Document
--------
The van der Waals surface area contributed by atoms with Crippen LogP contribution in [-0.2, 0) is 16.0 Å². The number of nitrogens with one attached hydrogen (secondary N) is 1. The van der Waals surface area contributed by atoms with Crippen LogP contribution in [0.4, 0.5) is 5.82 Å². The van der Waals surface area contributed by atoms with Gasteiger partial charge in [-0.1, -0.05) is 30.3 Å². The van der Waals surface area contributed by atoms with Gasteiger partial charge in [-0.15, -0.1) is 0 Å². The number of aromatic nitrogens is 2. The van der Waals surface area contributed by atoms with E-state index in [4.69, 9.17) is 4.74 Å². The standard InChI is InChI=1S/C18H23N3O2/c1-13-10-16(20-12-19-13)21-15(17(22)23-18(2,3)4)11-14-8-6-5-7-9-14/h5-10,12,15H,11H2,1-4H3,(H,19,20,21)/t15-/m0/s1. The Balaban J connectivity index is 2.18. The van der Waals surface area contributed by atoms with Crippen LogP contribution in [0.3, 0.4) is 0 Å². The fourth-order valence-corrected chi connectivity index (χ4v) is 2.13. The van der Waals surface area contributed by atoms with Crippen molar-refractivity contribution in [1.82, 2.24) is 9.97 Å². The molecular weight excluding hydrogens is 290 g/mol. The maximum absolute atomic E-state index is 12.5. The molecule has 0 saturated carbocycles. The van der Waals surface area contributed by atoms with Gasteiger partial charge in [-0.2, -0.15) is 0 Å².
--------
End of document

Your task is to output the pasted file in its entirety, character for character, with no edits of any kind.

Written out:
The van der Waals surface area contributed by atoms with Crippen LogP contribution in [-0.2, 0) is 16.0 Å². The number of nitrogens with one attached hydrogen (secondary N) is 1. The van der Waals surface area contributed by atoms with Crippen LogP contribution in [0.4, 0.5) is 5.82 Å². The van der Waals surface area contributed by atoms with Gasteiger partial charge in [-0.1, -0.05) is 30.3 Å². The van der Waals surface area contributed by atoms with Gasteiger partial charge in [-0.15, -0.1) is 0 Å². The number of aromatic nitrogens is 2. The van der Waals surface area contributed by atoms with E-state index in [4.69, 9.17) is 4.74 Å². The standard InChI is InChI=1S/C18H23N3O2/c1-13-10-16(20-12-19-13)21-15(17(22)23-18(2,3)4)11-14-8-6-5-7-9-14/h5-10,12,15H,11H2,1-4H3,(H,19,20,21)/t15-/m0/s1. The Balaban J connectivity index is 2.18. The van der Waals surface area contributed by atoms with Crippen LogP contribution in [0.3, 0.4) is 0 Å². The fourth-order valence-corrected chi connectivity index (χ4v) is 2.13. The van der Waals surface area contributed by atoms with Crippen molar-refractivity contribution in [1.82, 2.24) is 9.97 Å². The molecular weight excluding hydrogens is 290 g/mol. The maximum absolute atomic E-state index is 12.5. The molecule has 0 saturated carbocycles. The van der Waals surface area contributed by atoms with Gasteiger partial charge in [-0.2, -0.15) is 0 Å².